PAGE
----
Finally, are you aware of any videos on YouTube that might compare and contrast this style vs. another?

    Sorry for the million questions, I'm truly interested!


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  5. #5
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    While almost all those things may underlie "traditional training," very seldom are they taught overtly as principles the way Racinet did. Particularly the separation of hand and leg and the concept that the aid is given and then RELEASED when the horse responds, or at least moderated.

    These are VERY "traditional" concepts in behavioral science, but I've never met a riding or dressage instructor who taught them clearly as the basics of all equitation. If the rider/trainer is a natural, they do this by instinct, but few seem able to articulate the concepts as First Principles, if they're even consciously aware of what they're doing.

    The flexion and what tracks where and such, yeah, that's theory, in the eye of the beholder. Argue about it all you please.

    But the separation of the aids and release of the aids--those are simply the working principles of communication via negative reinforcement, IE, traditional training. It's too bad so few traditionally trained students actually ARE taught them up front. We'd have a lot more cooperative and calm horses if they were.
    Ring the bells that still can ring
    Forget your perfect offering
    There is a crack in everything
    That's how the light gets in.


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  6. #6
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    I train with someone who is influenced heavily by the french school - so I am learning a mix of German and French. While we don't do flexions, we do practice lightness, release of aids once the horse responds, etc. we use school figures to produce the responses we want, etc.

    Its an interesting journey and very rewarding.


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  7. #7
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    I am reading "Another Horsemanship" right now. Two things stand out to me and interest my brain; they are the counted walk, and the statement that Baucher said on his death bed to Racinet. He took his hand and said "always this, never this" and when he said never this, he pulled his hand to his chest, as in never pulling back on the reins. That is of course me paraphrasing ,not the way the exact way the statement actually read.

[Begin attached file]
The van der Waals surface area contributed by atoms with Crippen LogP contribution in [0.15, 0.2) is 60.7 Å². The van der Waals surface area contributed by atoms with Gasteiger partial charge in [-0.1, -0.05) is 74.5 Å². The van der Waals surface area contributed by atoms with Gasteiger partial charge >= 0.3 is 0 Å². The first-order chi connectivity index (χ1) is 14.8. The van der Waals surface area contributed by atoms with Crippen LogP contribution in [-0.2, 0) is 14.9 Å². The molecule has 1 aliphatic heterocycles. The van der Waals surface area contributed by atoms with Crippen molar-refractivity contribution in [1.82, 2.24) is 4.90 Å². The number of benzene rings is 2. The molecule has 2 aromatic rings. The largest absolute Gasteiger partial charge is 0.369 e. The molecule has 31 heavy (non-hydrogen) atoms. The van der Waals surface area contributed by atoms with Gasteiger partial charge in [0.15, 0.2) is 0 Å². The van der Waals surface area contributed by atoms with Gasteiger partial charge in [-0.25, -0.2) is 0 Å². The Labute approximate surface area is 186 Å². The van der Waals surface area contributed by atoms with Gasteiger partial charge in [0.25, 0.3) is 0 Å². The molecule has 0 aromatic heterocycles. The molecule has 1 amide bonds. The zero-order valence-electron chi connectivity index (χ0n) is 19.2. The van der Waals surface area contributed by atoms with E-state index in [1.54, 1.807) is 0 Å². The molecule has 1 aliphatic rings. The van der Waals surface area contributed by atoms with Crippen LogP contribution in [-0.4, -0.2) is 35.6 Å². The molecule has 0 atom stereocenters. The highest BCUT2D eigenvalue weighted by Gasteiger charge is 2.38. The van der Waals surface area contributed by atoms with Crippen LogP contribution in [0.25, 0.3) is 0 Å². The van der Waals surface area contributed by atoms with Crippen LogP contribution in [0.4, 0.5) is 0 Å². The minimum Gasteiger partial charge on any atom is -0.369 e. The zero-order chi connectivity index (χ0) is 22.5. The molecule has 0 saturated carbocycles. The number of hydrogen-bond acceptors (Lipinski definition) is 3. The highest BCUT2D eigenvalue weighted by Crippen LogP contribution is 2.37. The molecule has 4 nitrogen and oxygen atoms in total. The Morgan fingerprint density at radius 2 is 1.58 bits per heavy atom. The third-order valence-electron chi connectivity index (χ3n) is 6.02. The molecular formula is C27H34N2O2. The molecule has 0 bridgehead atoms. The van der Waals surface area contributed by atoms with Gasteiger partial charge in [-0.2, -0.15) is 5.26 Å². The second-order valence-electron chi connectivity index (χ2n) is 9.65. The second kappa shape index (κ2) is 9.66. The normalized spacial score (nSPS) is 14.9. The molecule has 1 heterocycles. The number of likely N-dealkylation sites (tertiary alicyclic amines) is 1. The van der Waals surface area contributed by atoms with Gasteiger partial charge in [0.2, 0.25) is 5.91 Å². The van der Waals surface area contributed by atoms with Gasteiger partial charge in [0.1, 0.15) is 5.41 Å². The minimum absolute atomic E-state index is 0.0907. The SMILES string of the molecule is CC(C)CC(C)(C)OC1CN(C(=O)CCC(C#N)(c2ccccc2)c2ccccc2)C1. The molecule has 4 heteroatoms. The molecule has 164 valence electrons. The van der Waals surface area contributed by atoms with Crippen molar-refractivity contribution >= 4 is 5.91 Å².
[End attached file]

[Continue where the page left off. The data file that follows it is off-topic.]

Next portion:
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  8. #8
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    I've got a question, and I'd love to compare notes. I am trained in French classical and 16 months ago took on a horse (who I now own) that was trained German, but wrong, front to back. He was terrified of seeking contact in raised shape, and would hollow, and bulge the base of his neck when asked to activate the longitudinal axis and relax into contact.
    It took 12 months of work to establish the trust, correct muscling, and behavioral reprogramming to get this 99% gone. It only shows up now at the walk right after warm up, or in the canter when he's nervous.
    I'd love to get this last tidbit of his past washed away... Thoughts?
    www.destinationconsensusequus.com
    chaque pas est fait ensemble


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  9. #9
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    Have to go out and feed so I'm going to answer questions above in a single post:

    Book we're discussing is, Another Horsemanship.

    Mobilization of the jaw IS a key concept; it means that the horse is "yielding" to the rider's hand, relaxing his jaw in response to a half-halt or other signal. This is the antithesis of "leaning" or "hardening" his jaw to brace into the contact.